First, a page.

King's College London

Research portal

Baseline predictors of remission, pain and fatigue in rheumatoid arthritis: the TITRATE trial

Research output: Contribution to journalArticlepeer-review

Sook Yan Lee, Fowzia Ibrahim, Brian D.M. Tom, Elena Nikiphorou, Frances M.K. Williams, Heidi Lempp, David L. Scott

Original languageEnglish
Article number278
Number of pages1
JournalArthritis Research and Therapy
Volume23
Issue number1
Early online date4 Nov 2021
DOIs
E-pub ahead of print4 Nov 2021
PublishedDec 2021

Bibliographical note

Funding Information: This study was funded by the National Institute for Health Research (NIHR) [Programme Grants for Applied Research (Grant Reference Number RP-PG-0610-10066)]. The views expressed are those of the authors and not necessarily those of the NIHR or the Department of Health and Social Care. The views expressed are those of the author(s) and not necessarily those of the NHS, the NIHR or the Department of Health and Social Care. Funding Information: BT is supported by the UK Medical Research Council (Unit Programme number MC_UP_1302/3 & MRC_MC_UU_00002/2) and by the NIHR Cambridge Biomedical Research Centre. Publisher Copyright: © 2021, The Author(s).

King's Authors

Abstract

Background: Clinical trials show intensive treatment to induce remission is effective in patients with highly active rheumatoid arthritis (RA). The TITRATE trial showed that the benefits of intensive treatment also extend to moderately active RA. However, many patients failed to achieve remission or show improvements in pain and fatigue. We investigated whether baseline predictors could identify treatment non-responders. Methods: The impact of obesity, depression, anxiety and illness perception on RA outcomes, including disease activity, remission, pain and fatigue were determined using a pre-planned secondary analysis of the TITRATE trial data. Results: Body mass index was associated with disease activity levels and remission: obese patients had a higher overall disease activity and fewer obese patients achieved remission. Intensive management was not associated with increased remission in these patients. Obesity was also associated with increased overall pain and fatigue. Anxiety, depression and health perceptions had no discernible impact on disease activity but were associated with high levels of pain and fatigue. There was a strong association between anxiety and high pain scores; and between depression and high fatigue scores; and health perception was strongly related to both. None of the predictors had an important impact on pain and fatigue reduction in cross-sectional analysis. Conclusions: Disease activity is higher in obese patients and they have fewer remissions over 12 months. Anxiety, depression and health perceptions were associated with higher pain and fatigue scores. Intensive management strategies need to account for these baseline features as they impact significantly on clinical and psychological outcomes. Trial registration: ISRCTN 70160382; date registered 16 January 2014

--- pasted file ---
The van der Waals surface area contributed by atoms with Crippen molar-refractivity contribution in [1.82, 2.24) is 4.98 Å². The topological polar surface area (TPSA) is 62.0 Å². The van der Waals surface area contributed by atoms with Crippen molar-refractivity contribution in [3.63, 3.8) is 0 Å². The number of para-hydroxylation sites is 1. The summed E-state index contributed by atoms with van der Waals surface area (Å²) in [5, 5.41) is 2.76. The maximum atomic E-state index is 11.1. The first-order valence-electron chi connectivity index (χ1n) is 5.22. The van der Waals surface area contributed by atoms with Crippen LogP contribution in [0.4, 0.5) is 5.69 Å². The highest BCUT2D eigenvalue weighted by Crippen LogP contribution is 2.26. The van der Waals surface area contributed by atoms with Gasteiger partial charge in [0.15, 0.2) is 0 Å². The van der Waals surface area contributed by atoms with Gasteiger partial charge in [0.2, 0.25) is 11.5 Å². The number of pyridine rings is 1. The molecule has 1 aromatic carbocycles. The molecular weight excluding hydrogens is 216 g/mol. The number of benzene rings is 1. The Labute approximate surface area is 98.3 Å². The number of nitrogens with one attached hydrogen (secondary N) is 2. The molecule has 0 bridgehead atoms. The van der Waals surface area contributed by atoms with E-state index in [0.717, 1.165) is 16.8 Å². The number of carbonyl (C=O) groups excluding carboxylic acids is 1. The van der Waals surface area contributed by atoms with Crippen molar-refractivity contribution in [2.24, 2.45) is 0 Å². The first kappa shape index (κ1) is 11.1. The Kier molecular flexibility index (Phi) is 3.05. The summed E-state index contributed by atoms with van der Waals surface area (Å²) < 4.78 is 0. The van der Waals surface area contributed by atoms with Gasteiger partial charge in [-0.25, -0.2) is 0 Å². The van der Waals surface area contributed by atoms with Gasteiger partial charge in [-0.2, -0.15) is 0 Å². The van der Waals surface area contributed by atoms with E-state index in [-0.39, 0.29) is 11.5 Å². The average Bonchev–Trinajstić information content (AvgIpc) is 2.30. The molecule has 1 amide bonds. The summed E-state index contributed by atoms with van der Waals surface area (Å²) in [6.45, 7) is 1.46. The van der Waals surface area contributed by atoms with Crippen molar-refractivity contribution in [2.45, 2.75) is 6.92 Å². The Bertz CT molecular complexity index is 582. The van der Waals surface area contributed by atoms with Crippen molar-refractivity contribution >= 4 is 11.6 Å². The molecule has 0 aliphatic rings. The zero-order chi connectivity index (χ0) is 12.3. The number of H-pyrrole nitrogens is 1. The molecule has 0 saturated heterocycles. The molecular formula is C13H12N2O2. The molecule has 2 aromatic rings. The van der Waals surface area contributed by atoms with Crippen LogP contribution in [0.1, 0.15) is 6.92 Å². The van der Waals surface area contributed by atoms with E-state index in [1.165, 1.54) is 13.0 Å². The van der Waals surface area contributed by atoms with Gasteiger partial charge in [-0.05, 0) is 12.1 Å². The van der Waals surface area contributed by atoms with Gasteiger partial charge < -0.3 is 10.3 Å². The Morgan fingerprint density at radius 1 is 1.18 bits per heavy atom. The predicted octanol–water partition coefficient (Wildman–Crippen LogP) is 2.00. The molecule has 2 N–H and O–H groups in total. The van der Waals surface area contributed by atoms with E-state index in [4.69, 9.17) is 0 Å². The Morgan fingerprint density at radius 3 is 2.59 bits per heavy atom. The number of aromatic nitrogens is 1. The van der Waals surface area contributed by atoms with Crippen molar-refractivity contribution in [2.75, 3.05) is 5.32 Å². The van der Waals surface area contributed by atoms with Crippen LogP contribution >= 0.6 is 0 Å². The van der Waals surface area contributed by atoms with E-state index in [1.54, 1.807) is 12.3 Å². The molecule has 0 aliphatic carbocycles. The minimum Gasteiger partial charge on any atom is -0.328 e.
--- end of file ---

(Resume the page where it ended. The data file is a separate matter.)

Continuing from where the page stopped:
View graph of relations

© 2020 King's College London | Strand | London WC2R 2LS | England | United Kingdom | Tel +44 (0)20 7836 5454